Comment: Once again for women, party put off; but not victory

Many women planned to attend the inauguration; covid and the Capitol coup attempt thwarted that.

By Petula Dvorak / The Washington Post

WASHINGTON — Farah Mack had her hotel and her flight all booked. It was going to be her first time in the District of Columbia for an inauguration.

And it was going to be personal.

As a Black woman with Jamaican roots and a degree from a historically Black university, Mack, 47, felt a connection with Vice President-elect Kamala Harris, a woman with Indian and Jamaican heritage who graduated from Howard University. And even though the novel coronavirus was going to limit the celebration, Mack wanted “to be in the space and share the energy” when such sacred history was made.

But no. The Testosterone Traitors who skipped civics class in high school and decided to air their grievances like barbarians earlier this month put a definitive end to any kind of public outdoor celebration.

And women — especially women of color — were shafted. Again.

“I finally canceled it,” Mack, a Dallas resident, said of her trip. “With covid on steroids and those people who decided to invade the Capitol, it wasn’t going to happen.”

Harris broke a cycle that lasted through 244 years and 93 male presidents and vice presidents with her historic election and, dang it, American women deserve a celebration: a dance-all-day-and-show-the-world-how-many-people-really-can-fill-the-National Mall outdoor party, an exhale after trying so many times to break that glass ceiling and seeing it finally shatter.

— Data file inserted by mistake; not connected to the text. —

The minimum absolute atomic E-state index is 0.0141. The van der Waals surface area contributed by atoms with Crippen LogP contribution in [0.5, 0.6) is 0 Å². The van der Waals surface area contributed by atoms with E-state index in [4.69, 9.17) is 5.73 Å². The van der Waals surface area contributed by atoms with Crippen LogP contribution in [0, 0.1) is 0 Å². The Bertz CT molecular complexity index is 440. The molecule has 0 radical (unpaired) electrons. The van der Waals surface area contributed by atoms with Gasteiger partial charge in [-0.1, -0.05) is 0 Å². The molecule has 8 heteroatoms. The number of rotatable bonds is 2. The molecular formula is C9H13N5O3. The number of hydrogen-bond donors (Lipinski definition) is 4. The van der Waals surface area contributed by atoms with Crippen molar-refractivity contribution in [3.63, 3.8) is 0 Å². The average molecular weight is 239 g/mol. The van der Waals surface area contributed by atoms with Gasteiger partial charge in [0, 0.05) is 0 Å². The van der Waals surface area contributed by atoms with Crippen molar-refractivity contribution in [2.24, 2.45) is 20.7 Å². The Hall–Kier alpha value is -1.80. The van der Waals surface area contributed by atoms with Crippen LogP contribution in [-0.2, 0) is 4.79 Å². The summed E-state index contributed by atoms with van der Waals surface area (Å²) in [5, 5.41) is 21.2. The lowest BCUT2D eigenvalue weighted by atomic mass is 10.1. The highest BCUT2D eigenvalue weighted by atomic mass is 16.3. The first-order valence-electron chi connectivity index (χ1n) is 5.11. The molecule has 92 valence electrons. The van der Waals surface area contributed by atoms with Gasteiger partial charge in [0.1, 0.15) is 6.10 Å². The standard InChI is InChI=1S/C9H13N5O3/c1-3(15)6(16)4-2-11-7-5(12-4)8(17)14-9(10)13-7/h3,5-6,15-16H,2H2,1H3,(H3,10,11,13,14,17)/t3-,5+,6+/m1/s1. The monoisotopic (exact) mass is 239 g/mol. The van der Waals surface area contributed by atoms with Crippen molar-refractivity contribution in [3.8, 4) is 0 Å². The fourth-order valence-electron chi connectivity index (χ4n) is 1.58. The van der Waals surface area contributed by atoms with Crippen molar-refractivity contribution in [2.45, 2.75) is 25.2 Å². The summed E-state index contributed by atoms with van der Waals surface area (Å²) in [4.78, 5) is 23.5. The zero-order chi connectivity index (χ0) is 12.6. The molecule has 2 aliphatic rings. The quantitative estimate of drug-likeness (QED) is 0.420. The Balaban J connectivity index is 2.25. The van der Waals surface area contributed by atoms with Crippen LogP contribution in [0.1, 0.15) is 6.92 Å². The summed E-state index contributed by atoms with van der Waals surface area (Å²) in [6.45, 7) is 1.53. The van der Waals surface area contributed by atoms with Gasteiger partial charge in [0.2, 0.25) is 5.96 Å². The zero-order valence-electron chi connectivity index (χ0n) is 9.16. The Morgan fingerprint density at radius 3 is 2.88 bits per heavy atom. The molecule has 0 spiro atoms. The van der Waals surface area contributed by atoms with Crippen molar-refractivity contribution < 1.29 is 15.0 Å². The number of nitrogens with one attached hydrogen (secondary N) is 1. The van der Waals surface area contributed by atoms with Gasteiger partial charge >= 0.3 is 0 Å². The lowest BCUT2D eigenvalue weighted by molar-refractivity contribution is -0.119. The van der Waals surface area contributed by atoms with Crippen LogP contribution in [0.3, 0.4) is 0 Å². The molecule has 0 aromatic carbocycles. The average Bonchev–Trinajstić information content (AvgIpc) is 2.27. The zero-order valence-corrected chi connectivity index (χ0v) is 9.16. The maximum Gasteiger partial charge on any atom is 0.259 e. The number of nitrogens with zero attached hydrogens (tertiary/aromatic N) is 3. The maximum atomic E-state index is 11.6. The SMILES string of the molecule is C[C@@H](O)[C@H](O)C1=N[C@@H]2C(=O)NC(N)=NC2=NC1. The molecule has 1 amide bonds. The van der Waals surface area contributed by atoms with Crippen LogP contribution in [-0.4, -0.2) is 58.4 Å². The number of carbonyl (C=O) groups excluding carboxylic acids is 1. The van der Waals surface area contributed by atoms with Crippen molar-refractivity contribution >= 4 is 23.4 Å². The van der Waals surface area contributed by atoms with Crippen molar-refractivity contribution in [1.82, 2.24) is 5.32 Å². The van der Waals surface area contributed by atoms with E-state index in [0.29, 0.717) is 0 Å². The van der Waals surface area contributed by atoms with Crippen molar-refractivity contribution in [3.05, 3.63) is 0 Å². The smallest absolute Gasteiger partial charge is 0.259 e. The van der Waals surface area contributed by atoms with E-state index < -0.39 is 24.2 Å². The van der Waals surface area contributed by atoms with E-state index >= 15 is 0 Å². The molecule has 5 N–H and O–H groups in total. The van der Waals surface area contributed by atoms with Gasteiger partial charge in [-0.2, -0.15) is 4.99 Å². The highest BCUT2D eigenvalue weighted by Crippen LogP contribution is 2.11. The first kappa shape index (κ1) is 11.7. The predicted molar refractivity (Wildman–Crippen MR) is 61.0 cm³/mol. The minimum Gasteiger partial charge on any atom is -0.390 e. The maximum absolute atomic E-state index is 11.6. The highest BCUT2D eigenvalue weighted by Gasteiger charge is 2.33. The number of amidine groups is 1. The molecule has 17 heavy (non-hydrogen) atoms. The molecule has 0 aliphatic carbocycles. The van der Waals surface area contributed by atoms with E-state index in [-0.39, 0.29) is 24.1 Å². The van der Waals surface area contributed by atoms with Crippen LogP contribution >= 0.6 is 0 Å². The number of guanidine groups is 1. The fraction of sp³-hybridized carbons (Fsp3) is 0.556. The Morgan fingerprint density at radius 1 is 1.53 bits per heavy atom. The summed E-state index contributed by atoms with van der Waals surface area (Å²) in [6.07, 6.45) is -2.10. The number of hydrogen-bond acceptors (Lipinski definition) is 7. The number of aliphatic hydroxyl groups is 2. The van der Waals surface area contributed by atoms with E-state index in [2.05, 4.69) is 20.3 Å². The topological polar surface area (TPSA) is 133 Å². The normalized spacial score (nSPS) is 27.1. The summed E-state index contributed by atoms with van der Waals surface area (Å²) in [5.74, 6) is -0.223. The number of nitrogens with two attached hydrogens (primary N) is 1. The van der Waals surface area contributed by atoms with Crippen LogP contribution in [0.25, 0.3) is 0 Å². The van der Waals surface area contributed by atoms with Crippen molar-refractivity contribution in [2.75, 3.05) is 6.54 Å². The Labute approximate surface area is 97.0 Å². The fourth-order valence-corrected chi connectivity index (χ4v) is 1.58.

Now, not only was the entire National Mall closed for the celebration but D.C. also looks like a militarized zone, with 25,000 National Guard troops stationed here.

Women just don’t get a break.

Alana Harris (no relation to the vice president-elect) was hoping her 11-year-old would get a chance to witness history firsthand when the other Harris was inaugurated.

“I just kept telling my daughter … look at her, she is us!” said the 41-year-old Harris, who is African American. “This just proves that girls run and rule the world. We do it all and in heels.”

She immediately started to work on getting the two of them out of Pittsburgh and to D.C. for the inauguration; plans that have since been dashed.

“Obviously, we now see that the Trump supporters have sufficiently ruined that, and honestly it feels like just another thing they have taken from people of color,” she said.

Stacey Hilton was also planning a deeply personal trip to D.C. for this inauguration of two people whom she could relate to so well: Harris, as a strong, outspoken woman, and Joe Biden, as a man who has suffered personal loss.

In 2016, as the presidential campaign was raging, Hilton’s daughter, her only child, was killed. She plummeted into grief.

So when Biden, who lost two children, announced in 2019 that he was running for president, she finally felt a connection and a spark. She threw herself into campaign work and was known around Grand Rapids, Mich., for her signs, banners and door-to-door canvassing.